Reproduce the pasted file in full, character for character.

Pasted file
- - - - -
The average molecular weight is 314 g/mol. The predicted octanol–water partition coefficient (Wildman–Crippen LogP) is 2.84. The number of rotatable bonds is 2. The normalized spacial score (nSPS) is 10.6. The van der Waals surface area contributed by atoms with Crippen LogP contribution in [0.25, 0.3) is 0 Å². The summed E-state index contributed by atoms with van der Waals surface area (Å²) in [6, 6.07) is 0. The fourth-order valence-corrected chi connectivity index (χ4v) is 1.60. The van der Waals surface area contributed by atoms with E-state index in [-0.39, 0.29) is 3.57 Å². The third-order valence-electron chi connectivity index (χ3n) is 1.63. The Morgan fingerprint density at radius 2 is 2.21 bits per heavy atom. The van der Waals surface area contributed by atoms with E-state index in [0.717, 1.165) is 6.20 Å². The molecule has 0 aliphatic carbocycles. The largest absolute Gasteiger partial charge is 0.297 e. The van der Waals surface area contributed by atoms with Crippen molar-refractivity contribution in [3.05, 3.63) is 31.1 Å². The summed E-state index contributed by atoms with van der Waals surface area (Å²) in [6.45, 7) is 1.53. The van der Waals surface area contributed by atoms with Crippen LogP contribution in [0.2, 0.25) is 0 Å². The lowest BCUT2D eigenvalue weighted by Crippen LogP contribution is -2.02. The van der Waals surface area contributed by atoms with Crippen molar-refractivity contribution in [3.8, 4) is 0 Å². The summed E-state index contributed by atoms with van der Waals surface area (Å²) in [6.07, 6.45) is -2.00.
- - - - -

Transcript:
The average molecular weight is 314 g/mol. The predicted octanol–water partition coefficient (Wildman–Crippen LogP) is 2.84. The number of rotatable bonds is 2. The normalized spacial score (nSPS) is 10.6. The van der Waals surface area contributed by atoms with Crippen LogP contribution in [0.25, 0.3) is 0 Å². The summed E-state index contributed by atoms with van der Waals surface area (Å²) in [6, 6.07) is 0. The fourth-order valence-corrected chi connectivity index (χ4v) is 1.60. The van der Waals surface area contributed by atoms with E-state index in [-0.39, 0.29) is 3.57 Å². The third-order valence-electron chi connectivity index (χ3n) is 1.63. The Morgan fingerprint density at radius 2 is 2.21 bits per heavy atom. The van der Waals surface area contributed by atoms with E-state index in [0.717, 1.165) is 6.20 Å². The molecule has 0 aliphatic carbocycles. The largest absolute Gasteiger partial charge is 0.297 e. The van der Waals surface area contributed by atoms with Crippen molar-refractivity contribution in [3.05, 3.63) is 31.1 Å². The summed E-state index contributed by atoms with van der Waals surface area (Å²) in [6.45, 7) is 1.53. The van der Waals surface area contributed by atoms with Crippen LogP contribution in [0.2, 0.25) is 0 Å². The lowest BCUT2D eigenvalue weighted by Crippen LogP contribution is -2.02. The van der Waals surface area contributed by atoms with Crippen molar-refractivity contribution in [3.8, 4) is 0 Å². The summed E-state index contributed by atoms with van der Waals surface area (Å²) in [6.07, 6.45) is -2.00.